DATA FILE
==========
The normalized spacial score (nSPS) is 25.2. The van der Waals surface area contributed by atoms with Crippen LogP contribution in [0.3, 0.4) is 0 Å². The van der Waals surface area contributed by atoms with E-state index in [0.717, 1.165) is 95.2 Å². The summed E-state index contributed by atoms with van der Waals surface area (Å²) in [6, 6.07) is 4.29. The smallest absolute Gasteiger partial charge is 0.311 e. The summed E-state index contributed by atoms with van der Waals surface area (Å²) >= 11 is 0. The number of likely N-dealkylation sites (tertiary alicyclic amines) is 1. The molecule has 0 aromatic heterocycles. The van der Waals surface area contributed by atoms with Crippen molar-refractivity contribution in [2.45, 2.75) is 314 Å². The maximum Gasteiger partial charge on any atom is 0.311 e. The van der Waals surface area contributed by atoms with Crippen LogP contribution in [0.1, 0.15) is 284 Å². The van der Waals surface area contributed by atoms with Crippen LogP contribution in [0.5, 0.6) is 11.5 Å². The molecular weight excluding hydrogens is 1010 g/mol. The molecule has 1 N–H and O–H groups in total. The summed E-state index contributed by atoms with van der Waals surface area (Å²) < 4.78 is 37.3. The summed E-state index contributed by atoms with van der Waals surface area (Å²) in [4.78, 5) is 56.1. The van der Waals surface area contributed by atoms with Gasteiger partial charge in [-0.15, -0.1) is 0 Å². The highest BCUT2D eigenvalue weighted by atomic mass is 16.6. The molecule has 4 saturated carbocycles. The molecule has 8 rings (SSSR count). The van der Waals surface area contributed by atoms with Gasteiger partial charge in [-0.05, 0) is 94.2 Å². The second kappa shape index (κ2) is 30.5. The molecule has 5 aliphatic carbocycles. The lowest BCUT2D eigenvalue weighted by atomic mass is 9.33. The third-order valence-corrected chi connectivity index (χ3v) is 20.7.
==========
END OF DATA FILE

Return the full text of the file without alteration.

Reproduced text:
The normalized spacial score (nSPS) is 25.2. The van der Waals surface area contributed by atoms with Crippen LogP contribution in [0.3, 0.4) is 0 Å². The van der Waals surface area contributed by atoms with E-state index in [0.717, 1.165) is 95.2 Å². The summed E-state index contributed by atoms with van der Waals surface area (Å²) in [6, 6.07) is 4.29. The smallest absolute Gasteiger partial charge is 0.311 e. The summed E-state index contributed by atoms with van der Waals surface area (Å²) >= 11 is 0. The number of likely N-dealkylation sites (tertiary alicyclic amines) is 1. The molecule has 0 aromatic heterocycles. The van der Waals surface area contributed by atoms with Crippen molar-refractivity contribution in [2.45, 2.75) is 314 Å². The maximum Gasteiger partial charge on any atom is 0.311 e. The van der Waals surface area contributed by atoms with Crippen LogP contribution in [0.1, 0.15) is 284 Å². The van der Waals surface area contributed by atoms with Crippen LogP contribution in [0.5, 0.6) is 11.5 Å². The molecular weight excluding hydrogens is 1010 g/mol. The molecule has 1 N–H and O–H groups in total. The summed E-state index contributed by atoms with van der Waals surface area (Å²) < 4.78 is 37.3. The summed E-state index contributed by atoms with van der Waals surface area (Å²) in [4.78, 5) is 56.1. The van der Waals surface area contributed by atoms with Gasteiger partial charge in [-0.15, -0.1) is 0 Å². The highest BCUT2D eigenvalue weighted by atomic mass is 16.6. The molecule has 4 saturated carbocycles. The molecule has 8 rings (SSSR count). The van der Waals surface area contributed by atoms with Gasteiger partial charge in [-0.05, 0) is 94.2 Å². The second kappa shape index (κ2) is 30.5. The molecule has 5 aliphatic carbocycles. The lowest BCUT2D eigenvalue weighted by atomic mass is 9.33. The third-order valence-corrected chi connectivity index (χ3v) is 20.7.